Chondroblastoma is defined as a 'benign tumour, characterized by highly cellular and relatively undifferentiated tissue composed of rounded or polygonal chondroblast-like cells' and the 'presence of cartilaginous intercellular matrix' (WHO). An extensive analysis of the extracellular matrix composition and gene expression pattern of a large series of chondroblastoma cases shows, however, that type II collagen, which is the main component of any cartilage matrix, is not expressed by the neoplastic cells of this tumour entity and is not deposited into the extracellular tumour matrix. Instead, osteoid and fibrous matrix is formed, with its typical biochemical composition. The multifocal expression of aggrecan proteoglycan in most chondroblastomas explains the bluish, pseudo-chondroid appearance of some of the matrix-rich areas of chondroblastomas. This study did not show chondroid matrix formation or chondroblastic cell differentiation in chondroblastomas, suggesting that chondroblastoma should be classified as a specific bone-forming, rather than cartilage-forming neoplasm.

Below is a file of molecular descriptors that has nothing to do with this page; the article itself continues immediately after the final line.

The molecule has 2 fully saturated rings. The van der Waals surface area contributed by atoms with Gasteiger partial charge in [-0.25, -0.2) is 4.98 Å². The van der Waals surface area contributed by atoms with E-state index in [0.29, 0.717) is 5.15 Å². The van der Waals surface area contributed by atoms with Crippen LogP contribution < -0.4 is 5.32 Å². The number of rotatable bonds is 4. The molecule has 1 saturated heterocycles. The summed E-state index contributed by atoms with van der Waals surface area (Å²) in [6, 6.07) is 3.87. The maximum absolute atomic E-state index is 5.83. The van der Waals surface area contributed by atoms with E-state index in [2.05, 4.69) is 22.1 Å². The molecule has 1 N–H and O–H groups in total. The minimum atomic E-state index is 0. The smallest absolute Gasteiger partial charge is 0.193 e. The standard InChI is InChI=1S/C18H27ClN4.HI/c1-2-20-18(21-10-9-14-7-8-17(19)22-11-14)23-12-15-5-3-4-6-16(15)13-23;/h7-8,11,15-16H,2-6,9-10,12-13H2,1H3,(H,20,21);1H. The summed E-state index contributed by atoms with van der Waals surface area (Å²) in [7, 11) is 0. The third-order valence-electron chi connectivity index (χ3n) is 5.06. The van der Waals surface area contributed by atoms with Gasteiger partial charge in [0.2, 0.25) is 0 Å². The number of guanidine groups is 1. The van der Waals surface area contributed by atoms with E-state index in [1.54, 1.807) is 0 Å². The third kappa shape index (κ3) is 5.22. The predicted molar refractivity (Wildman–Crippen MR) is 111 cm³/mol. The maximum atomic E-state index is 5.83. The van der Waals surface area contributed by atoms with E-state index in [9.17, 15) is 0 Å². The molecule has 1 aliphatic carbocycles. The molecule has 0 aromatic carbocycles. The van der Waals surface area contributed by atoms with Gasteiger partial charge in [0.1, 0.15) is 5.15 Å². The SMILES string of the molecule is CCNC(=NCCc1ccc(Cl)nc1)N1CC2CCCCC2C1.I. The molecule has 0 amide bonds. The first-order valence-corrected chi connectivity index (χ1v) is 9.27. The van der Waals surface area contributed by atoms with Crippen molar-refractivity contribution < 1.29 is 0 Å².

Chondroblastoma is an osteoid-forming, but not cartilage-forming neoplasm / Aigner, T; Loos, S; Inwards, C; Perris, R; Perissinotto, D; Unni, K K; Kirchner, T. - In: JOURNAL OF PATHOLOGY. - ISSN 0022-3417. - 189:4(1999), pp. 463-9-469. [10.1002/(SICI)1096-9896(199912)189:4<463::AID-PATH476>3.0.CO;2-N]
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